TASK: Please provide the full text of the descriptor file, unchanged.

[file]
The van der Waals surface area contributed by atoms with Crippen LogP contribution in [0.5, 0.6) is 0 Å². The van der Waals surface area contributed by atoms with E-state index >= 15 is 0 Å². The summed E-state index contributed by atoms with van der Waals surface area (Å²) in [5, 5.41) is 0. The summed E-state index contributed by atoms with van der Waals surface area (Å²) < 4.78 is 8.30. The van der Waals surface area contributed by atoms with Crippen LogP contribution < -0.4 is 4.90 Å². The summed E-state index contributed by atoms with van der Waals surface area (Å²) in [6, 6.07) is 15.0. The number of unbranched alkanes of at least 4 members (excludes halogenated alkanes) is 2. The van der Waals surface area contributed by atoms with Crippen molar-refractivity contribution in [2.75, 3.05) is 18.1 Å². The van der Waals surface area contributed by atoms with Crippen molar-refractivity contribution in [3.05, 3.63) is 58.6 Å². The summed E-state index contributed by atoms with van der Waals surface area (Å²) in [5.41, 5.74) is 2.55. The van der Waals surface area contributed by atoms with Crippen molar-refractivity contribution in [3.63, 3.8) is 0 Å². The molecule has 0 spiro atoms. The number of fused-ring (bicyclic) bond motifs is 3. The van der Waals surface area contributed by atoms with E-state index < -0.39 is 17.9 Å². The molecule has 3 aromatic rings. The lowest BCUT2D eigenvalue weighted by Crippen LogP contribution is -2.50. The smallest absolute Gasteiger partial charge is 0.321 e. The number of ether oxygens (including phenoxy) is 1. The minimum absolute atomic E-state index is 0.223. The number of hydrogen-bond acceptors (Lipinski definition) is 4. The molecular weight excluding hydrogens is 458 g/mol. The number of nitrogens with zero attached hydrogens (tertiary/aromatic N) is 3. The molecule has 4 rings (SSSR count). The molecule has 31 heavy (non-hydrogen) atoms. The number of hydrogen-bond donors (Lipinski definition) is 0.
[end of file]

The van der Waals surface area contributed by atoms with Crippen LogP contribution in [0.5, 0.6) is 0 Å². The van der Waals surface area contributed by atoms with E-state index >= 15 is 0 Å². The summed E-state index contributed by atoms with van der Waals surface area (Å²) in [5, 5.41) is 0. The summed E-state index contributed by atoms with van der Waals surface area (Å²) < 4.78 is 8.30. The van der Waals surface area contributed by atoms with Crippen LogP contribution < -0.4 is 4.90 Å². The summed E-state index contributed by atoms with van der Waals surface area (Å²) in [6, 6.07) is 15.0. The number of unbranched alkanes of at least 4 members (excludes halogenated alkanes) is 2. The van der Waals surface area contributed by atoms with Crippen molar-refractivity contribution in [2.75, 3.05) is 18.1 Å². The van der Waals surface area contributed by atoms with Crippen molar-refractivity contribution in [3.05, 3.63) is 58.6 Å². The summed E-state index contributed by atoms with van der Waals surface area (Å²) in [5.41, 5.74) is 2.55. The van der Waals surface area contributed by atoms with Crippen molar-refractivity contribution in [3.63, 3.8) is 0 Å². The molecule has 0 spiro atoms. The number of fused-ring (bicyclic) bond motifs is 3. The van der Waals surface area contributed by atoms with E-state index < -0.39 is 17.9 Å². The molecule has 3 aromatic rings. The lowest BCUT2D eigenvalue weighted by Crippen LogP contribution is -2.50. The smallest absolute Gasteiger partial charge is 0.321 e. The number of ether oxygens (including phenoxy) is 1. The minimum absolute atomic E-state index is 0.223. The number of hydrogen-bond acceptors (Lipinski definition) is 4. The molecular weight excluding hydrogens is 458 g/mol. The number of nitrogens with zero attached hydrogens (tertiary/aromatic N) is 3. The molecule has 4 rings (SSSR count). The molecule has 31 heavy (non-hydrogen) atoms. The number of hydrogen-bond donors (Lipinski definition) is 0.